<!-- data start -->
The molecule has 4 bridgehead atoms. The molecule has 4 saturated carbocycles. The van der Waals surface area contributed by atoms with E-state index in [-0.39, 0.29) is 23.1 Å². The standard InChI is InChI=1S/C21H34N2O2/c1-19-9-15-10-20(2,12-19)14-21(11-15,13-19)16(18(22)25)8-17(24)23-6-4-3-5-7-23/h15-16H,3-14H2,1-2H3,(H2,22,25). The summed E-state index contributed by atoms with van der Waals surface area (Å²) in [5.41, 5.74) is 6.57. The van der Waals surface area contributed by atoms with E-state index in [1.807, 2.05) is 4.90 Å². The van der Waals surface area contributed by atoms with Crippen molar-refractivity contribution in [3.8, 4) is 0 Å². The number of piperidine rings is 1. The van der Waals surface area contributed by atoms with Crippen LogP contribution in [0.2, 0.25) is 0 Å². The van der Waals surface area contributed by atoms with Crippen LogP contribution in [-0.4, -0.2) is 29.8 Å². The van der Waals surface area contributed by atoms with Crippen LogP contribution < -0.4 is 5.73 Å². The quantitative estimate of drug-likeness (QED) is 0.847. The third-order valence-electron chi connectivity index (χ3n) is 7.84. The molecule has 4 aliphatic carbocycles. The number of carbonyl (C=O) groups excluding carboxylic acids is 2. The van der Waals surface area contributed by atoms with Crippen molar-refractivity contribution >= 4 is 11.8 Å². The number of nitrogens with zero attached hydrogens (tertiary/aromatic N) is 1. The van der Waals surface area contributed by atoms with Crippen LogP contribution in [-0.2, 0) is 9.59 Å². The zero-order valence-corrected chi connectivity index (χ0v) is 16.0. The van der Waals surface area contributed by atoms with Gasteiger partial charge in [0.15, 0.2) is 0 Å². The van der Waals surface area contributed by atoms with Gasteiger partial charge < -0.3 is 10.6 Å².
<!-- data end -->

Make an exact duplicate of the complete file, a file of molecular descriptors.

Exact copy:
The molecule has 4 bridgehead atoms. The molecule has 4 saturated carbocycles. The van der Waals surface area contributed by atoms with E-state index in [-0.39, 0.29) is 23.1 Å². The standard InChI is InChI=1S/C21H34N2O2/c1-19-9-15-10-20(2,12-19)14-21(11-15,13-19)16(18(22)25)8-17(24)23-6-4-3-5-7-23/h15-16H,3-14H2,1-2H3,(H2,22,25). The summed E-state index contributed by atoms with van der Waals surface area (Å²) in [5.41, 5.74) is 6.57. The van der Waals surface area contributed by atoms with E-state index in [1.807, 2.05) is 4.90 Å². The van der Waals surface area contributed by atoms with Crippen molar-refractivity contribution in [3.8, 4) is 0 Å². The number of piperidine rings is 1. The van der Waals surface area contributed by atoms with Crippen LogP contribution in [0.2, 0.25) is 0 Å². The van der Waals surface area contributed by atoms with Crippen LogP contribution in [-0.4, -0.2) is 29.8 Å². The van der Waals surface area contributed by atoms with Crippen LogP contribution < -0.4 is 5.73 Å². The quantitative estimate of drug-likeness (QED) is 0.847. The third-order valence-electron chi connectivity index (χ3n) is 7.84. The molecule has 4 aliphatic carbocycles. The number of carbonyl (C=O) groups excluding carboxylic acids is 2. The van der Waals surface area contributed by atoms with Crippen molar-refractivity contribution >= 4 is 11.8 Å². The number of nitrogens with zero attached hydrogens (tertiary/aromatic N) is 1. The van der Waals surface area contributed by atoms with Crippen LogP contribution in [-0.2, 0) is 9.59 Å². The zero-order valence-corrected chi connectivity index (χ0v) is 16.0. The van der Waals surface area contributed by atoms with Gasteiger partial charge in [0.15, 0.2) is 0 Å². The van der Waals surface area contributed by atoms with Gasteiger partial charge < -0.3 is 10.6 Å².